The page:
Japan was initially a star of globalization through its export-driven and then foreign investment driven growth.  It grew with the US and EU.

But the world has now changed, with emerging Asia being the global growth pole.  Japan must now grow with Asia.  But to some extent, Japan is being bypassed by Asian-led globalization.  Japanese corporate technology is still ahead of Korean companies like Samsung, but when it comes to managing and using this technology, Samsung is way ahead. 

We need to be responsive to local markets, adapt products and do R&D locally.  This means hiring local staff, and taking talent management seriously.  But talented local managers do not want to work in Japanese companies with our unique and insular work practices.

The government and Keidanren, the Japanese Business Federation, know that we desperately need highly-skilled migrants -- although we are still very closed to migration, skilled migrants are very welcome.  But the highly-skilled only account for about 10 per cent of our total immigrants, the lowest of the OECD countries.    

Non-Japanese are not keen on working in Japanese companies.  Our global companies do not offer a global environment.  Communication is difficult.  No-one speaks English.  Japanese business practices are so quirky that they are irrelevant to the rest of the world.  Our crazy lack of work-life balance makes life difficult for families. 

And with our low salaries, seniority-based promotion, inflexible labor market (it is difficult to change jobs), Japan is not an attractive place for the highly skilled.  Japan is also not an attractive place for our own youth who feel repressed by the older generation with its age- and seniority-based hierarchy system.  Our youth seem to have lost spirit.  Without meritocracy, we will get nowhere.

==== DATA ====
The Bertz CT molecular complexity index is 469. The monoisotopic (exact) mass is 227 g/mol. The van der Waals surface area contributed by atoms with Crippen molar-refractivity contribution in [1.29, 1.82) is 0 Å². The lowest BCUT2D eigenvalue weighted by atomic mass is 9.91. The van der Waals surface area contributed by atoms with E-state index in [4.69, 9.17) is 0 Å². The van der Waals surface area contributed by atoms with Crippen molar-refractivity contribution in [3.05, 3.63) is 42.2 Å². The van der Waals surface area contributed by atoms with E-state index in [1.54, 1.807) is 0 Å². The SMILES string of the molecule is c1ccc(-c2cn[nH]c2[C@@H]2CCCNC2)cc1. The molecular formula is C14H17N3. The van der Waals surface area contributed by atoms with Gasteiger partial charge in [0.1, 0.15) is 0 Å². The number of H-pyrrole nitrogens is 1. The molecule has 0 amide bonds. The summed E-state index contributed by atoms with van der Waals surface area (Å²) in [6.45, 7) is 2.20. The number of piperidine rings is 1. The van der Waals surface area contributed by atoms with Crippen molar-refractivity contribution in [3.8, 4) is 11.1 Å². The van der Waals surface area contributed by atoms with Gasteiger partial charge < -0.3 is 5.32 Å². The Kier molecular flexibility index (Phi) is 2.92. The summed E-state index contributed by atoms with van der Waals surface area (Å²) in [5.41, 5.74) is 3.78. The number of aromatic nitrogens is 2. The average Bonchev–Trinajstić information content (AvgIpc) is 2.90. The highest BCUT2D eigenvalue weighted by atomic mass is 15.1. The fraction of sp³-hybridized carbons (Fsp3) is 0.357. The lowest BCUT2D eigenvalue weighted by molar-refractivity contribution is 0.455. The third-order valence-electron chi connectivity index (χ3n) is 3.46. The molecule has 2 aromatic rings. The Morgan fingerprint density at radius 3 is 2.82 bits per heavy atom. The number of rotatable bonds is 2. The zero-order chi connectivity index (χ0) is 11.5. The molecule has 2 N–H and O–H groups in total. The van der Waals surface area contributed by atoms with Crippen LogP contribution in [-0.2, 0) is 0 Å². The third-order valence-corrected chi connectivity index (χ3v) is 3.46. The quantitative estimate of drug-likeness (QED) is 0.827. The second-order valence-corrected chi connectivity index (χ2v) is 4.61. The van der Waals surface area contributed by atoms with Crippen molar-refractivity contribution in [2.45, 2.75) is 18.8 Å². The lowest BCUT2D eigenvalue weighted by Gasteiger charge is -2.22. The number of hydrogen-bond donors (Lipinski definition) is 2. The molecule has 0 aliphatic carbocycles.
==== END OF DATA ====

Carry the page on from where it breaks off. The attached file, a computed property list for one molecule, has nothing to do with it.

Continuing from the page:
All this is limiting our capacity to participate in global knowledge networks – as does our weak levels of inward foreign direct investment which mean that Japan’s own skilled workers suffer from a lack of global exposure.  The government would now like to increase the number of foreign students to 300,000 by 2020 and promote the globalization of Japanese universities (“Global 30” program), but the response of foreign students has been lukewarm. 

Not surprising, as our universities rank low on international scales, and few of our professors travel overseas.  Foreign students even complain that they cannot understand the English of Japanese professors when they teach international courses.

We need a political system where politicians can think and make policy with a long term perspective.  The election of the Democratic Party of Japan over a year ago was promising.  Although they have made a mess of things, Japan is going through a period of political creative destruction.  The old system has to be fully dismantled before a new system is rebuilt.  It will take time.  Naoto Kan will be last Prime Minister from the old guard.

It is difficult however to be optimistic.  Japan has a consensus-based society and consensus-based politics.  But fundamentally, we need some consensus-breaking.  Otherwise, we will continue racking up debt, as democracies are wont to do, and be broken by the weight of it all.

Just recently, two Japanese chemists – Akira Suzuki and Ei-ichi Negishi -- won the Nobel prize.  Is that a good sign?  Not yet, they did their major work decades ago!